The confusion is thus further aggravated when a Managing Director or a Resident Director who is not a shareholder, but on account of their exercising control over the affairs of the company can be identified as Promoter.
Chairman Emeritus – is he a promoter
Section 2(69)(c) says a promoter is one in accordance with whose advice, directions or instructions the Board of Directors of the company is accustomed to act. The chairperson or any person, who also hold shares in the company and under whose advice the board is accustomed to act can be identified as a promoter. He may be a person who has retired from active business, but as the company has appointed him as a Chairman Emeritus, he offers advice, directions and instructions to the Board of Directors, hence his name will be identified and will be entered in the Annual return.
Fortunately, the Act exempts a person who is acting as a Chairman in his professional capacity.
A Private Equity/ Angel Investors/ Venture Capital – as a promoter
If a company names a private equity as a promoter then the tax authorities may have a different view of the issues relating to permanent establishment and may probe into the issues of the fund,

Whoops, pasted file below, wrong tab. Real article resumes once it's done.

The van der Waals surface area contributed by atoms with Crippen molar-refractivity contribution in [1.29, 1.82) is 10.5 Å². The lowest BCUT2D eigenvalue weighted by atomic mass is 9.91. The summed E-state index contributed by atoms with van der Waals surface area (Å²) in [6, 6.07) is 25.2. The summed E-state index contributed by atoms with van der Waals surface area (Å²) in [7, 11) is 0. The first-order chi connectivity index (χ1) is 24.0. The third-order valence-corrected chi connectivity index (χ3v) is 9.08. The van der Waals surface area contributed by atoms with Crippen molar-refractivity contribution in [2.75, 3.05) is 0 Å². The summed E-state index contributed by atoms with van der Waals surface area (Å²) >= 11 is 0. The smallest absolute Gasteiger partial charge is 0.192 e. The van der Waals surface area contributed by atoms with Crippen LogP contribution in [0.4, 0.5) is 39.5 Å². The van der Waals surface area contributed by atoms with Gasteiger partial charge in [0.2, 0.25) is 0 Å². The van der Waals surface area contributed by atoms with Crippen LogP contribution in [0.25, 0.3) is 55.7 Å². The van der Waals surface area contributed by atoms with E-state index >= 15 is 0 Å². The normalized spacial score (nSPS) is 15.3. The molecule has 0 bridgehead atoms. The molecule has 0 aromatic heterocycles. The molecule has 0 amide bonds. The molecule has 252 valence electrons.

Dominant Shareholder vs Promoter
The definition of promoter is not clear as to whose name has to be identified and entered in the annual return under section 92 as a promoter of company. For those companies which is not covered under sub clause (a), which is a promoter named in the prospectus, and which is not a wholly owned subsidiary company, it might be difficult to conclude as to who is the promoter.
There are no signs of Removal of Difficulty (ROD) whereas the Act has created Addition of difficulty (AOD) to corporates that seem to arise at the time of identifying and giving details of promoters in Annual Return under section 92.
Tags Corporate Law